Planning and preparation

 

Subject department meetings are facilitated on four occasions throughout the year and minutes of these meetings are maintained. The science team also meets informally on an ongoing basis. In order to streamline the planning for Science into the future, it is suggested that a coordinator of Science together with Mathematics be agreed on a voluntary rotating basis. As the science team of teachers also teaches Mathematics, this arrangement may suit the context of a small school environment. Possible duties may include the chairing of meetings, distribution of correspondence, sharing of best practice, promotion of senior science subjects and facilitation of the development plan for Science.

 

A good science plan was made available in the course of the evaluation. The plan outlines current science provision in the college. Many areas are addressed including; resources, homework, assessment, teaching and learning strategies and special needs. Similar topics are addressed in the physics plan. Schemes of work for each year group are detailed in the science subject plans, outlining the topics to be taught to each year group in the course of the year. The topics in these schemes should be more explicitly linked to teaching strategies, methodologies, resources and assessment. A good TY plan from the content point of view for each of the senior science subjects was made available during the evaluation. However, the structure of the plan should be revised in line with Department TY guidelines. It is also important that the TY science plan be drawn up by the science department as a whole. Very good and well-organised resource folders were in evidence in the course of the evaluation. To augment the good planning work completed to date, it is recommended that the science teachers formulate a long-term development plan for science addressing the future science needs of the college.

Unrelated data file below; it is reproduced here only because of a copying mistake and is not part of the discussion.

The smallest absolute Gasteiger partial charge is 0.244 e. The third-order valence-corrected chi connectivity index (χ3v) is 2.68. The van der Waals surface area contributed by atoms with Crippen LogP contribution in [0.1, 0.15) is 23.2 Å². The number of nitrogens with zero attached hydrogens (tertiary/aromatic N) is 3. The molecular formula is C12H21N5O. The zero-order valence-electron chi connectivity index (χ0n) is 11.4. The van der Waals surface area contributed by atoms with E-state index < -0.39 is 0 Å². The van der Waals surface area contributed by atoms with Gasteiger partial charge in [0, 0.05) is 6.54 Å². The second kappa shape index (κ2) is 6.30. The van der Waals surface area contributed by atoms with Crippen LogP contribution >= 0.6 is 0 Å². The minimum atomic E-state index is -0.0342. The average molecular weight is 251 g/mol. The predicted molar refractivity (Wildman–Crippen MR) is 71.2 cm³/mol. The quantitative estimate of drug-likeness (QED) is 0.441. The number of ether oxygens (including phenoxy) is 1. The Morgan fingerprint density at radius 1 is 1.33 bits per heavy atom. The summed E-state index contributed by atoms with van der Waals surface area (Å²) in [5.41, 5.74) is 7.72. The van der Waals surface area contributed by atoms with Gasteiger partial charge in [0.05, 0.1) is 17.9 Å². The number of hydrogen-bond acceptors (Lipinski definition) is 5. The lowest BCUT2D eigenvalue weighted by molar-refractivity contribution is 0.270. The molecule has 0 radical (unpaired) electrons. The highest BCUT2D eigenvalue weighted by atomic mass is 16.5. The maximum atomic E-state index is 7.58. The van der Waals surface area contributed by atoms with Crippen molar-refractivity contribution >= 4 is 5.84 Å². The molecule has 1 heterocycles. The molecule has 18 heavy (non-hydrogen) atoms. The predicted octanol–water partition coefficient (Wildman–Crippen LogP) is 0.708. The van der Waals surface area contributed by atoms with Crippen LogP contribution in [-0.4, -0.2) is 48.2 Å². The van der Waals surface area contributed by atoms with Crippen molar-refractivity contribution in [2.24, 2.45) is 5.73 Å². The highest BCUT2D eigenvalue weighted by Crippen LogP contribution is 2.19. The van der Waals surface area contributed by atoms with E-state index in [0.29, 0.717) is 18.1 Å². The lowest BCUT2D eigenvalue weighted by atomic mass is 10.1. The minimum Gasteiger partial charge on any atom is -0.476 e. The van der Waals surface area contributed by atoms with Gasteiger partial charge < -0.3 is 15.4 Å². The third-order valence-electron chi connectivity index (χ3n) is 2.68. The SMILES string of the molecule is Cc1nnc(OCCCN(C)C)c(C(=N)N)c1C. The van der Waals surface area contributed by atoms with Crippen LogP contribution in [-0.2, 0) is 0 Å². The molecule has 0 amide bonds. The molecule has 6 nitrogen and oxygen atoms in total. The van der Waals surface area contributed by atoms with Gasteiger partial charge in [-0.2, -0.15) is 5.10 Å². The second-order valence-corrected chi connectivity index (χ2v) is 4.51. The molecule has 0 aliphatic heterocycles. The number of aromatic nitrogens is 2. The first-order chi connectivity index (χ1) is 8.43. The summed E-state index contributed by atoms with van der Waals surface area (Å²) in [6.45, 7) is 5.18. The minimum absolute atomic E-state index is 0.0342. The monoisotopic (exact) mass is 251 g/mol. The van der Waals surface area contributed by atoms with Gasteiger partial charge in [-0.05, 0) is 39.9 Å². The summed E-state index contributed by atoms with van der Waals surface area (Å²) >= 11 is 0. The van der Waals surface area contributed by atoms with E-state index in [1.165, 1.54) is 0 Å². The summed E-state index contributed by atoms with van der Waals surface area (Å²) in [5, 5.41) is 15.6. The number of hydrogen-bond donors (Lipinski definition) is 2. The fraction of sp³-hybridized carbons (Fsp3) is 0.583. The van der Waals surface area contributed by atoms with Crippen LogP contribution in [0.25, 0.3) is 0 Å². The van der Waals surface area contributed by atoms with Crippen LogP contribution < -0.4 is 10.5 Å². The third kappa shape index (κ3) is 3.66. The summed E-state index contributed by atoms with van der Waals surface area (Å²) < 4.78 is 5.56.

There was very effective individual planning in evidence in advance of all lessons observed. Practical and ICT equipment were set up and ready to use. Lesson content was well planned. Teachers also maintained detailed records on students’ achievements and homework.

 

Students with additional needs are well supported with close liaison between science teachers, parents, school management, the learning support and guidance departments. It is praiseworthy that the science department has included a section on special educational needs in its plan. Class material is adapted and modified as necessary with a good familiarity among teachers with differentiation methodologies in the teaching of Science.